Former New York Times columnist Bari Weiss released the latest trove of documentation from the “Twitter Files” showing that Libs of TikTok was among several accounts that the social media giant blacklisted before Elon Must took over.
In a Thursday night Twitter thread, Weiss posted the names of accounts that Twitter flagged, preventing their tweets from trending and reducing their visibility. Dr. Jay Bhattacharya, a health policy professor from Stanford University who opposed COVID-19 lockdowns, and conservative commentators Dan Bongino and Charlie Kirk were among those on the list, along with Libs of TikTok.
Weiss said the Libs of TikTok account was on a “Trends Blacklist” and was designated as “Do Not Take Action on User Without Consulting With SIP-PES.”
“This secret group included Head of Legal, Policy, and Trust (Vijaya Gadde), the Global Head of Trust & Safety (Yoel Roth), subsequent CEOs Jack Dorsey and Parag Agrawal, and others,” Weiss said.
“The [Libs of TikTok] account — which Chaya Raichik began in November 2020 and now boasts over 1.4 million followers — was subjected to six suspensions in 2022 alone, Raichik says. Each time, Raichik was blocked from posting for as long as a week,” the former NYT columnist tweeted.
Twitter reportedly informed Raichik that it had suspended her for violating the platform’s rules against posting “hateful conduct.” The committee responsible for the decision claimed that Raichik’s posts encouraged online harassment of “hospitals and medical providers” by exposing hospitals that are prescribing puberty blockers to children and performing body-mutilating sex change surgeries on youth. They claimed that such experimental procedures are "gender-affirming healthcare" and not “equivalent to child abuse or grooming.”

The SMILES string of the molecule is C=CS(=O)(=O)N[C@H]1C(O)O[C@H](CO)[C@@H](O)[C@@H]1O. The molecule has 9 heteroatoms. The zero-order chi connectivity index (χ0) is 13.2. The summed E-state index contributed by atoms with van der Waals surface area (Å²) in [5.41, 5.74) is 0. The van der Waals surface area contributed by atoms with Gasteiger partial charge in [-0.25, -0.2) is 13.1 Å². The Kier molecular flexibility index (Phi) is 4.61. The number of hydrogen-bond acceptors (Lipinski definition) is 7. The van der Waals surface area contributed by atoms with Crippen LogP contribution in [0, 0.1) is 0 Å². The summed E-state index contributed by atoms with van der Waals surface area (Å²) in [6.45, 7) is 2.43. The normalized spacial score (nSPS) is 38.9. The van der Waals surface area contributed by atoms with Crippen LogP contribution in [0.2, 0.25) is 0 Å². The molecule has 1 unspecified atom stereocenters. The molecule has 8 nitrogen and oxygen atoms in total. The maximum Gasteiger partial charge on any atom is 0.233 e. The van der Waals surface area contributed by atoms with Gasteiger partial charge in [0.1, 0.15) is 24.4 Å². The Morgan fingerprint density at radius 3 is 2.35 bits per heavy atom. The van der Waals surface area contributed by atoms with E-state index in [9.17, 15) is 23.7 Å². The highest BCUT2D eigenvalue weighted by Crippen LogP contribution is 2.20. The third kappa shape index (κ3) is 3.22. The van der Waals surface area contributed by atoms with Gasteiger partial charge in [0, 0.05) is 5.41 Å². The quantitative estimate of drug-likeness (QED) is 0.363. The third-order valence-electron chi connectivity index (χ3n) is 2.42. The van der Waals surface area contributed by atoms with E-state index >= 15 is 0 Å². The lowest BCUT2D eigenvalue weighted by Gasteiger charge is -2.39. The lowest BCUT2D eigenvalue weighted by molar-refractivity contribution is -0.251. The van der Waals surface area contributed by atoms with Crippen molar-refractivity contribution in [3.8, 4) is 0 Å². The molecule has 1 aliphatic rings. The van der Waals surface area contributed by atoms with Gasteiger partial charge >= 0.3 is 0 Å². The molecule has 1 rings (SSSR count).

Weiss also posted what appears to be screenshots of internal messages from Yoel Roth, Twitter’s former head of safety and integrity, asking for research on “non-removal policy interventions like disabling engagements and deamplification/visibility filtering.”
The former columnist shared what she says is an internal SIP-PES memo from October 2022, after Raichik’s seventh suspension from Twitter. According to Weiss, the committee acknowledged that “LTT has not directly engaged in behavior violative of the Hateful Conduct policy."
During an interview with Tucker Carlson Thursday night, the Libs of TikTok creator said she had felt as if her tweets were receiving less engagement than usual despite having a large number of followers.
“The craziest part of this whole thing is that they admitted I’m not even violating policy, and they still suspended me seven times,” Raichik told Carlson. “Three of which were for a week at a time.”
“So I was suspended for probably a month altogether, and for what? For not even violating their policy.”
On Thursday, Libs of TikTok tweeted several times about former Twitter CEO Jack Dorsey’s claims that the platform did not “shadowban according to political ideology or viewpoint.”
In a separate tweet, Raichik put out, she reposted a July 2018 tweet from Dorsey, where the CEO asserted that the platform does not “shadow ban” based on accounts’ political viewpoints.
“We do rank tweets by default to make Twitter more immediately relevant (which can be flipped off,” Dorsey wrote, linking to a page that provided a breakdown of the site’s ranking signals.
The Twitter thread that Weiss released is the second report related to what Twitter’s new CEO has named the “Twitter files.”
As The Christian Post previously reported, Musk promised last month that he would follow through with his pledge to make Twitter more transparent by releasing what he dubbed the “Twitter Files on free speech suppression,” adding, “The public deserves to know what really happened ... ”
The comments were apparently tied to a conference hosted by the Knight Foundation that featured Roth as a speaker. The former Twitter employee explained his reason for resigning from the company despite Musk promising to implement reforms as its new head.
Roth said in October 2020, days before Americans were to vote in the presidential election, the social media website blocked users’ ability to share links to a New York Post story about Hunter Biden’s laptop.
The New York Times would later confirm the laptop’s existence in a report about an ongoing federal investigation into Hunter Biden’s tax filings.
Twitter prevented accounts that had a large following from sharing the laptop story, according to reports. In October 2020, the Senate Judiciary Committee subpoenaed Dorsey, who testified that it had been “wrong” to stop the story from being shared.
Samantha Kamman is a reporter for The Christian Post. She can be reached at: email@example.com.